I never used to pray before I was a patient of an alcohol treatment facility. The pain and fear that grasps ahold of the body during withdrawals is as good a reason as any for a man to get down on his knees. I quiver at the thought; I never want to experience that again. That sort of agonizing powerlessness is something that no one should have to experience. As a patient at an alcohol treatment facility, I was taught many valuable lessons, but the one that I won\'t soon forget is the power of prayer â€“ one prayer in particular. The Serenity Prayer is so aptly named; I can understand why Alcoholics Anonymous adopted it:
God grant me the serenity
to accept the things I cannot change;
courage to change the things I can;
and wisdom to know the difference.
As I\'m sure you can guess, I\'ve never been a very religious person. Sure, I was raised with religion and ritual, but my family never attended church together as often as the Catholic Church may have wished we did. As a young child, most religion is intimidating, and if you were like me, a public school kid stuck going to class an extra two hours every Sunday to learn about God, you weren\'t too fond of the idea of building a relationship with the higher powers that be. But I\'ve learned, as a result of my alcohol treatment, that not all prayer has to be religious. There is a simply spiritual interpretation of prayer too. I mostly pray to remain calm these days. The prayer does put life into perspective for me and like most, it makes me feel like there is some meaning to it all. Whether that meaning is completely defined yet or not, remains to be seen. In an effort to remain centered and adhere to my step work, I\'ve taken a liking to researching other prayers too. In my research, I was surprised to find that there is an entire second half of The Serenity Prayer that is not commonly spoken:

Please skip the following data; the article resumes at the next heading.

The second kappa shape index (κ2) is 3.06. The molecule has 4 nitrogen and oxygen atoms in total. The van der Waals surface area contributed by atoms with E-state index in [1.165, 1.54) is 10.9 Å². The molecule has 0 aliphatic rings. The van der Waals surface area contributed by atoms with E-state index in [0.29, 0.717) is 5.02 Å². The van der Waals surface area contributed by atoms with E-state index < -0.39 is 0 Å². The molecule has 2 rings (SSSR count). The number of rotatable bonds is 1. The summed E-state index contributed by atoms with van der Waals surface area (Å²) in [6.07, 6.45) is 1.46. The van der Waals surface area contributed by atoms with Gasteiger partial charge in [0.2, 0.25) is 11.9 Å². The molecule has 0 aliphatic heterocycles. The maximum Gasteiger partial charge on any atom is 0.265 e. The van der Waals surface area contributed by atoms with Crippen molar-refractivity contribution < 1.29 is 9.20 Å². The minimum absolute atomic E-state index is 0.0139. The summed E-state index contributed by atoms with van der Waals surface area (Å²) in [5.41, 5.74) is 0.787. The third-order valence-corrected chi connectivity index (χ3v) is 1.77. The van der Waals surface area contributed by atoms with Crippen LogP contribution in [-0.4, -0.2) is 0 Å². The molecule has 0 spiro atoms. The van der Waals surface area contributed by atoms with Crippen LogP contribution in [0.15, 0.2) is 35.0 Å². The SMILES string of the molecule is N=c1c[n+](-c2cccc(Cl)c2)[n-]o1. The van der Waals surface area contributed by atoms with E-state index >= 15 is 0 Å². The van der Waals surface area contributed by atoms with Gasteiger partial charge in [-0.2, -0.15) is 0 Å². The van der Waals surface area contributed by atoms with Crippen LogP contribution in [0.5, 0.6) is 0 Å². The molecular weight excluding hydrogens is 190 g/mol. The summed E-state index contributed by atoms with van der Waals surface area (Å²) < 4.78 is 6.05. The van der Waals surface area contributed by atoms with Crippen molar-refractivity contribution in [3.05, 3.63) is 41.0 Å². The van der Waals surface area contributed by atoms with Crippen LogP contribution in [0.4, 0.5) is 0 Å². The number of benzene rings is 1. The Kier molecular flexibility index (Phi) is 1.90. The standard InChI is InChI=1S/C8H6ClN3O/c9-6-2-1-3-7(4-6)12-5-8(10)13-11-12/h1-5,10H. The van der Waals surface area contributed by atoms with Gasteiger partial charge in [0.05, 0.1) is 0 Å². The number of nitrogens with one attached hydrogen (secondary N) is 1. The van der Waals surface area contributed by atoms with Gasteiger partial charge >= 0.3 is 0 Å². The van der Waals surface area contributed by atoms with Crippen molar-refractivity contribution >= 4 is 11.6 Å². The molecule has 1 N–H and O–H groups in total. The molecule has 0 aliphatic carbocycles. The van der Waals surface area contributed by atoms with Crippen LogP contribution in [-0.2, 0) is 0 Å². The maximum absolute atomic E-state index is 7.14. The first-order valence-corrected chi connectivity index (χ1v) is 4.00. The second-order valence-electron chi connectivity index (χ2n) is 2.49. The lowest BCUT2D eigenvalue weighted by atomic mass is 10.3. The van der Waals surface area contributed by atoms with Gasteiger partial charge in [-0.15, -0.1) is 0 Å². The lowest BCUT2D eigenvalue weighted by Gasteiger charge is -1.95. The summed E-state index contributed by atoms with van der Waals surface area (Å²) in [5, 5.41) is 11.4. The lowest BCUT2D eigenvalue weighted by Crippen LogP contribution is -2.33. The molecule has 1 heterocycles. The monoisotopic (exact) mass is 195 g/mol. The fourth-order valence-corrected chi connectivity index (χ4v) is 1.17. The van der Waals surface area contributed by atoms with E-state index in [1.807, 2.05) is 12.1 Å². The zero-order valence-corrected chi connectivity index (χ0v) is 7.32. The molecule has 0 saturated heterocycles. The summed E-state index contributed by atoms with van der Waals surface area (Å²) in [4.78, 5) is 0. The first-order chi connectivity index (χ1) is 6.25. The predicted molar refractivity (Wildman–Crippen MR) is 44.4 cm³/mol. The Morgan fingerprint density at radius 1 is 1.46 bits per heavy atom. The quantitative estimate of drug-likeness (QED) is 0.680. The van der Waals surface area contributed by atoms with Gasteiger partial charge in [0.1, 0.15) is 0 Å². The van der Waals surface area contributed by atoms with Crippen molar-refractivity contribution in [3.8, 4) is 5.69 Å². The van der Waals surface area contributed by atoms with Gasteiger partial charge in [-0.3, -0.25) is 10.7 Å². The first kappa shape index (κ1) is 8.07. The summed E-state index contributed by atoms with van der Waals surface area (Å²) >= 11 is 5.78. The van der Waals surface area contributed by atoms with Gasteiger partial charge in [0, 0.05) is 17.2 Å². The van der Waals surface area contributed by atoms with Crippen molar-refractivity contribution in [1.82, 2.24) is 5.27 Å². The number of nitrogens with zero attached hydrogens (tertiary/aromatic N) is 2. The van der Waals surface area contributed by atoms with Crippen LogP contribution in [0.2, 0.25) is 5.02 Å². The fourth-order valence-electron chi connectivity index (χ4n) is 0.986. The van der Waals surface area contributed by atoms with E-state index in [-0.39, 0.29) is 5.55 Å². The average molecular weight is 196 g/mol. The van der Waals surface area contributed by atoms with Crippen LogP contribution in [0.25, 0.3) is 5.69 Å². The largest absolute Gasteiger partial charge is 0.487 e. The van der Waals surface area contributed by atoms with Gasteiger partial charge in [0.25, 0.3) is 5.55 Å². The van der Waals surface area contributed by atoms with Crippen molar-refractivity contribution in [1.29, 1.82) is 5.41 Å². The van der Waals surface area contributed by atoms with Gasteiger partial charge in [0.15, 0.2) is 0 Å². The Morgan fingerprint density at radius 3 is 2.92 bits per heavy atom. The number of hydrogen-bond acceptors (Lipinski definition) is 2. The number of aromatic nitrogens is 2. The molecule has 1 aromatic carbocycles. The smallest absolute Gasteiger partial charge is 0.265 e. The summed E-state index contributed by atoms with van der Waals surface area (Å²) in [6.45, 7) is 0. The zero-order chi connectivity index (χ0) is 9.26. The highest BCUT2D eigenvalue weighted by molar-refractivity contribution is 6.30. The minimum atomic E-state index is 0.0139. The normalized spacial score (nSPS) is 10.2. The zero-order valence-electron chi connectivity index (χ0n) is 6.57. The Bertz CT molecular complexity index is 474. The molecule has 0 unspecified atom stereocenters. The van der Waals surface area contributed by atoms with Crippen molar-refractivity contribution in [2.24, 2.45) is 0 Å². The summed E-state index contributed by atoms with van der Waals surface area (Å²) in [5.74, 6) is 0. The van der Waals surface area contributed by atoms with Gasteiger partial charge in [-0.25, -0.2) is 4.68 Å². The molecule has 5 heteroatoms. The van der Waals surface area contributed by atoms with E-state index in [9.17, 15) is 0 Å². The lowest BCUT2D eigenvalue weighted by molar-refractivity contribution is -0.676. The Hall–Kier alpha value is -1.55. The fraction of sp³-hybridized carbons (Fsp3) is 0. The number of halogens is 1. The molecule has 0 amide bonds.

Living one day at a time;
enjoying one moment at a time;
accepting hardships as the pathway to peace;
taking, as He did, this sinful world
as it is, not as I would have it;
trusting that He will make all things right
if I surrender to His Will;
that I may be reasonably happy in this life
and supremely happy with Him
forever in the next.
There are conflicting opinions out there as to who wrote the Serenity Prayer. Most attribute the prayer to Reinhold Niebuhr and his book The Essential Reinhold Niebuhr: Selected Essays and Addresses. To, me I\'m not so concerned as to who wrote it, so long as it exists. Discovering the second half of the prayer was tantamount to discovering buried treasure for me. I am so thankful every day for my alcohol treatment and the curiosity for knowledge that it has reignited in me. I wouldn\'t be privy to such a calming power that the Serenity Prayer offers, nor would I have any control over my alcohol cravings if it were not for the lessons I learned.